If we move from the simple function of shoelaces, and look at what else one might want from a shoelace, we find a variety of solutions in patent literature. For example teaching aids are provided to teach children how to tie shoelaces (see US2020184848 and US2020286401, which describe a lace with markings showing where to tie a knot and where to form the loops).

Do you recall that time when you bought the wrong shoelaces, and they were either too short or too long? There are solutions for that too. CN207023426, which describes a shoelace coiled with a spring where one can pull out enough shoelace to tie your shoes, as does CN201898950. Conversely, CN201640692 goes in the other direction and allows you to produce an aglet on demand at the required length and remove the excess shoelace with scissors.

What about when shoelaces untie themselves? There are several patent applications with laces shaped to prevent this phenomenon from occurring by locking the lace together where it meets. The following are a few images taken from KR20110091967, CN110101160 and FR3040592, which show various kinds of protrusions along the length of the laces, which assist with locking.

Interestingly, there are deodorant infused shoelaces such as in CN209528051 and CN211211672, whose purpose requires no further explanation.

There are also laces that are luminescent or that have LEDs (or similar) such as CN209528051 again, and CN103099388, presumably for safety purposes (such as not being run over in the case of the latter).

There are also laces which have the added utility of a writing instrument. For example, CN203058551 discloses a shoelace where a pen forms part of the aglet.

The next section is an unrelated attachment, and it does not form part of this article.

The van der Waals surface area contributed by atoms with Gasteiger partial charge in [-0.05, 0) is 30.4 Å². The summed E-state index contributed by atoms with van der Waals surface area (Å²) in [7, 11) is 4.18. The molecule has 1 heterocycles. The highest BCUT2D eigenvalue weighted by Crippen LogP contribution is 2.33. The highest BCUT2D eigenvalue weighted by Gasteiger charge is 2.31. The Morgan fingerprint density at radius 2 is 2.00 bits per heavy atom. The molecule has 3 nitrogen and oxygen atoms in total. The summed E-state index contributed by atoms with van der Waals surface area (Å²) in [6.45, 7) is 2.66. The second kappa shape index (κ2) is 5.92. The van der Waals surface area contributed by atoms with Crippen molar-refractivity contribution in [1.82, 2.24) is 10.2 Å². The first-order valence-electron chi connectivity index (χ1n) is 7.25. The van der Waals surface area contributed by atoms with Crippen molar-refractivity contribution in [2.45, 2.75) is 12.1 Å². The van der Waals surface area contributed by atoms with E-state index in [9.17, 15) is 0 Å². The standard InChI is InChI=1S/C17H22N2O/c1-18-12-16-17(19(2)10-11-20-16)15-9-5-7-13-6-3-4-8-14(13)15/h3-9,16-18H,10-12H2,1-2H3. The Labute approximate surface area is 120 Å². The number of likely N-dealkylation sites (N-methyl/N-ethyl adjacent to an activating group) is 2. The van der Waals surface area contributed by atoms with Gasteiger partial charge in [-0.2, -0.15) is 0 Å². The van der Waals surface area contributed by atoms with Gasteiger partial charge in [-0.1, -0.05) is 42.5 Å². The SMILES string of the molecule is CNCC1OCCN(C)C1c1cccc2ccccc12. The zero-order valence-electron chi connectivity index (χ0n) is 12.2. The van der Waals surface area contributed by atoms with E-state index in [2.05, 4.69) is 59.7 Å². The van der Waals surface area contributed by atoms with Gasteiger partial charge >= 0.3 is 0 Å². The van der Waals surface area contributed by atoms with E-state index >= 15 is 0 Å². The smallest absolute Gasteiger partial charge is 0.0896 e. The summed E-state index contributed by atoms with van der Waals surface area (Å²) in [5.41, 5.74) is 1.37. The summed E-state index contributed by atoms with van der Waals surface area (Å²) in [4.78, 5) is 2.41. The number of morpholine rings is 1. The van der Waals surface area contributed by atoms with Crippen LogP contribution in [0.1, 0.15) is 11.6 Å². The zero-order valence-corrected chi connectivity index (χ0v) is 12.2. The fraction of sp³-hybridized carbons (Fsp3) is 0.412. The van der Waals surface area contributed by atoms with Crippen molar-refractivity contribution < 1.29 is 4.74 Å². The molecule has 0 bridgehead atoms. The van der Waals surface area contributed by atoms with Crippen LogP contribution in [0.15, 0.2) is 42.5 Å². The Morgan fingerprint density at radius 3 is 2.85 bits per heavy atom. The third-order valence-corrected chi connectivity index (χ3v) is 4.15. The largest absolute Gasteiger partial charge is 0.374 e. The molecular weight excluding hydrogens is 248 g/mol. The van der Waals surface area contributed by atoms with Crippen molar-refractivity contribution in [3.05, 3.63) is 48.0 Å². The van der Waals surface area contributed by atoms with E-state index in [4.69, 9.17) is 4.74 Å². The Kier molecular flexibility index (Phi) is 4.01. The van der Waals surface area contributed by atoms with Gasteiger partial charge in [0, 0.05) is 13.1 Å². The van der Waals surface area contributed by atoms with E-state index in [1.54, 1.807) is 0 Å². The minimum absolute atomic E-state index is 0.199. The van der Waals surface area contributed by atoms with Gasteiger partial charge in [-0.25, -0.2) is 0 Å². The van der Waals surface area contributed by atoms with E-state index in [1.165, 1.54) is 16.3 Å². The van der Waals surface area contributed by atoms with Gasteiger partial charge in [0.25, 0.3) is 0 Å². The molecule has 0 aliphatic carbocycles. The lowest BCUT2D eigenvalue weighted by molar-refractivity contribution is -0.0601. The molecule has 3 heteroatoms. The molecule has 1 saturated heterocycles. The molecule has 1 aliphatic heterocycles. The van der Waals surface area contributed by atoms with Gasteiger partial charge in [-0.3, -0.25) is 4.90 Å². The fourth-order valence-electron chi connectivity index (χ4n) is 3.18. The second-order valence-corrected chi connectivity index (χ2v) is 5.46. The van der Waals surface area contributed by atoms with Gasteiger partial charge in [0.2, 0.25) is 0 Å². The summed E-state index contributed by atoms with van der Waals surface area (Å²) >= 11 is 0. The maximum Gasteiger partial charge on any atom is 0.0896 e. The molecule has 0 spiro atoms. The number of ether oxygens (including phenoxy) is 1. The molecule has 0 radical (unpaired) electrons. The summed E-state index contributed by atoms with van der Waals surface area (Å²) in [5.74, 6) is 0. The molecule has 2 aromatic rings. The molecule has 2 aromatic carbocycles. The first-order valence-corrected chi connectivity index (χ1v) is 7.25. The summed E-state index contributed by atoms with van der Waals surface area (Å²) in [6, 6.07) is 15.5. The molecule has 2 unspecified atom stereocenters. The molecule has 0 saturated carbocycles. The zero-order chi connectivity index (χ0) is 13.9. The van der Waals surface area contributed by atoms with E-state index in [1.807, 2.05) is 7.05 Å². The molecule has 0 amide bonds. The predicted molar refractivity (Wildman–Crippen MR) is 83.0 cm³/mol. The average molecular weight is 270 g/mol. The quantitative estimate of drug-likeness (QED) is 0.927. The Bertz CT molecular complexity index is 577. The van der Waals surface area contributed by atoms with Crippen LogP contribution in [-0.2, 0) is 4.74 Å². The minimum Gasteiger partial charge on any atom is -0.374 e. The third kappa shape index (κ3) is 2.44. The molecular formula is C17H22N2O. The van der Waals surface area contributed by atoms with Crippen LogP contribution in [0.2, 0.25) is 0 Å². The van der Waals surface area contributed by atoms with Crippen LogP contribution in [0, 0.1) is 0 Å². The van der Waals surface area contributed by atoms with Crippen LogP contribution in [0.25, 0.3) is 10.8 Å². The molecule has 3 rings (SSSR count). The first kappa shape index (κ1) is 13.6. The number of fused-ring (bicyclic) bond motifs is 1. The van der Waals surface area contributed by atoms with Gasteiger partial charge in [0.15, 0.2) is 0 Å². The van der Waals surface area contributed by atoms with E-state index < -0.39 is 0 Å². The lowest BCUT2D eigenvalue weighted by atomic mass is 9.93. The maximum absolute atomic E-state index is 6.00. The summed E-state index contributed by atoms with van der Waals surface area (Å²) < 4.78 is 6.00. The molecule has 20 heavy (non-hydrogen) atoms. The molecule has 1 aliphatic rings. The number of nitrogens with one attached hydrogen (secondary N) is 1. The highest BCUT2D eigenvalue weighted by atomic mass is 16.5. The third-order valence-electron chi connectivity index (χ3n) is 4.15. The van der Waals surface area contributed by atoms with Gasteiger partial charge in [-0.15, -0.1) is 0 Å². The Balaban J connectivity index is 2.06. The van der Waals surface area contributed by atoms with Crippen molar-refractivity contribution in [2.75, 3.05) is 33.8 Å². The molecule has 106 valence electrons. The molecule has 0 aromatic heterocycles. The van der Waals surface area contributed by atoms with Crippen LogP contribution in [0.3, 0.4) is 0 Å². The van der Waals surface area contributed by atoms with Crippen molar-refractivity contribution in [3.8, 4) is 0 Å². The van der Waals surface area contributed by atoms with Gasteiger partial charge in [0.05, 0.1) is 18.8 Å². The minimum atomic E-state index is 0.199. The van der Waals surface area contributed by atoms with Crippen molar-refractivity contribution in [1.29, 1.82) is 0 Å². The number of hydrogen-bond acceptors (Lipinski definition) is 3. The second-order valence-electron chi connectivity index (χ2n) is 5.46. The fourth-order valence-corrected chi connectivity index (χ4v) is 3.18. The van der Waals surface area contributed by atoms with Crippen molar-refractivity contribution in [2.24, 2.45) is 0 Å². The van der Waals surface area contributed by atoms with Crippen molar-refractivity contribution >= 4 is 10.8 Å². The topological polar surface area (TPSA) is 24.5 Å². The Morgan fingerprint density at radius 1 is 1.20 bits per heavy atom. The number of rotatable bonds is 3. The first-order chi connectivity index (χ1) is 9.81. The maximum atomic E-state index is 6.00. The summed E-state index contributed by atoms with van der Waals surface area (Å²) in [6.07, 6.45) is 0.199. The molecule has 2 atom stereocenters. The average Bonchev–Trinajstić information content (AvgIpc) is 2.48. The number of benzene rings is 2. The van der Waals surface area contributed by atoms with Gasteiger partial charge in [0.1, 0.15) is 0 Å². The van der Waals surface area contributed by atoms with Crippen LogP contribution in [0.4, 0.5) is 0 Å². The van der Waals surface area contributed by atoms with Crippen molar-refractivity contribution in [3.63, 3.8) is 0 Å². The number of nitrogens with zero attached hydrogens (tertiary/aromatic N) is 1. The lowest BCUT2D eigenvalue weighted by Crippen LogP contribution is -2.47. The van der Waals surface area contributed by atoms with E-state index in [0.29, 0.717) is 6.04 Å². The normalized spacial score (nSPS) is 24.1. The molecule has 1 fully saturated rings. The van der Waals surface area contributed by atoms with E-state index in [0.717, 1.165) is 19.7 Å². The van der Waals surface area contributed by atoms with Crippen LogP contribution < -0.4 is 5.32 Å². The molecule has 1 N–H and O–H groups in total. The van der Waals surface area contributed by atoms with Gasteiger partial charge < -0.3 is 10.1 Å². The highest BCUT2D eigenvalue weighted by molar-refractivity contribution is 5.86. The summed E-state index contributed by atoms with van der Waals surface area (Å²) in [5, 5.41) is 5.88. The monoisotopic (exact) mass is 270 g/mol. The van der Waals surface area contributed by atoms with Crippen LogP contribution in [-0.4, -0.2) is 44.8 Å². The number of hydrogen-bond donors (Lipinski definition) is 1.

Finally, as noted by Charles Bukowski:

It’s not the large things that send a man to the madhouse… no, it’s the continuing series of small tragedies… not the death of his love but the shoelace that snaps with no time left.

In other words, while a shoelace untying is a minor and temporary inconvenience, a shoelace breaking is on another level, and it may be assumed a significant amount of research has gone into developing an unbreakable shoelace over the years. This may well be the case, especially due to the improved mechanical properties of modern polymers, but it’s rarely been stated as the purpose. Indeed, we can find only two applications where an unbreakable lace is the primary objective, and they are FR1064307 from 1952 and CN104305644 from 2013.

Perhaps claiming an unbreakable lace is a step too far for an attorney drafting a patent specification, and that has contributed to the lack of art in this area, or is it because we have yet to truly attain that nirvana? It’s only been 50 centuries so far; surely, we can wait for 50 more. We’ll keep you posted.